Geely and Volvo have jointly announced that they will cancel their merger plan while continuing to work closely together. 

Geely acquired Volvo in March 2010, but in order to maximize the benefits, the two parties have maintained their independence. Since then, Geely has grown to one of the most valuable companies in the world.

Recently, Volvo released a financial report stating it sold 661,713 cars in 2020, with a year-on-year decrease of 6%.

Hanken Samuelson, CEO of Volvo Cars said: “Having evaluated different options to realise value, we concluded jointly that a collaboration model between two standalone companies is the best way to secure continued growth and at the same time achieve technological synergies in many areas.”

The merger plan was originally proposed by Li Shufu, chairman of Geely Holding Group. If the merger had been successful, Geely would have become the most valuable company in China's auto industry and would have been created an international alliance.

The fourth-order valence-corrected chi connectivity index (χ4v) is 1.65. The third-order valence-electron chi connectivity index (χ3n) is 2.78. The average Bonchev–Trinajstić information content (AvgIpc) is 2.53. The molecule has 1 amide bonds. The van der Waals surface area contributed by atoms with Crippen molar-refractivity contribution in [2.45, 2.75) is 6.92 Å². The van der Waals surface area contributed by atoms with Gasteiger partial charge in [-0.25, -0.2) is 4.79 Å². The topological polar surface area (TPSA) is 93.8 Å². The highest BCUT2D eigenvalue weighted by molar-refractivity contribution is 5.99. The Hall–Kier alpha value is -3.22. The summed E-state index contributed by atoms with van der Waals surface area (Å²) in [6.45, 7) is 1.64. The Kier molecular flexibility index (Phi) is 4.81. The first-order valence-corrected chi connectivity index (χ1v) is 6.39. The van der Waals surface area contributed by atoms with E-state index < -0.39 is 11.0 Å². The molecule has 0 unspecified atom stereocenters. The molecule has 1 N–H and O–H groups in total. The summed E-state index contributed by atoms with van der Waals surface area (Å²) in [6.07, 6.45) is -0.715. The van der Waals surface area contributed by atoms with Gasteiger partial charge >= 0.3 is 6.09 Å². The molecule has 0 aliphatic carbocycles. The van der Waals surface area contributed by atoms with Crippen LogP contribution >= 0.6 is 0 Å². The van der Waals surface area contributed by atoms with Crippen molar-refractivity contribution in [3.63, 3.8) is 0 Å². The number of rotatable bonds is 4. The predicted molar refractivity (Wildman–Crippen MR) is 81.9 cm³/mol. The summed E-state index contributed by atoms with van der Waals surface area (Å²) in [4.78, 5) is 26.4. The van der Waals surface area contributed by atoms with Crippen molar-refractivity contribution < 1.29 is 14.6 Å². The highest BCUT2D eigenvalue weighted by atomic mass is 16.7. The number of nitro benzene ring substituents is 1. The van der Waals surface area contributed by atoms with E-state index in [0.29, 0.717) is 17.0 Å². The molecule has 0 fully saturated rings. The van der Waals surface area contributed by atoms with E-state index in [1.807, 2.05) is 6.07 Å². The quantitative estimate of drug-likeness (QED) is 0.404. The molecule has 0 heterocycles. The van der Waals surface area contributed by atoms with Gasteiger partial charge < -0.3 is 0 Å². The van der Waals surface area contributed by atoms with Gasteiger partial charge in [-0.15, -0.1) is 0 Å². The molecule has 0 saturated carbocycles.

Geely also owns 9.7% of the Daimler group, and controls Proton, Lotus, Lynk & Co and Polestar.

Li Shufu admitted: “As a shareholder of these two listed companies, Geely Holding Group has gained tremendous benefits while cooperating independently.”

It’s believed that Geely will deepen cooperation with Volvo on the basis of maintaining their existing company structures. Areas of cooperation include the development in autonomous driving and building EVs.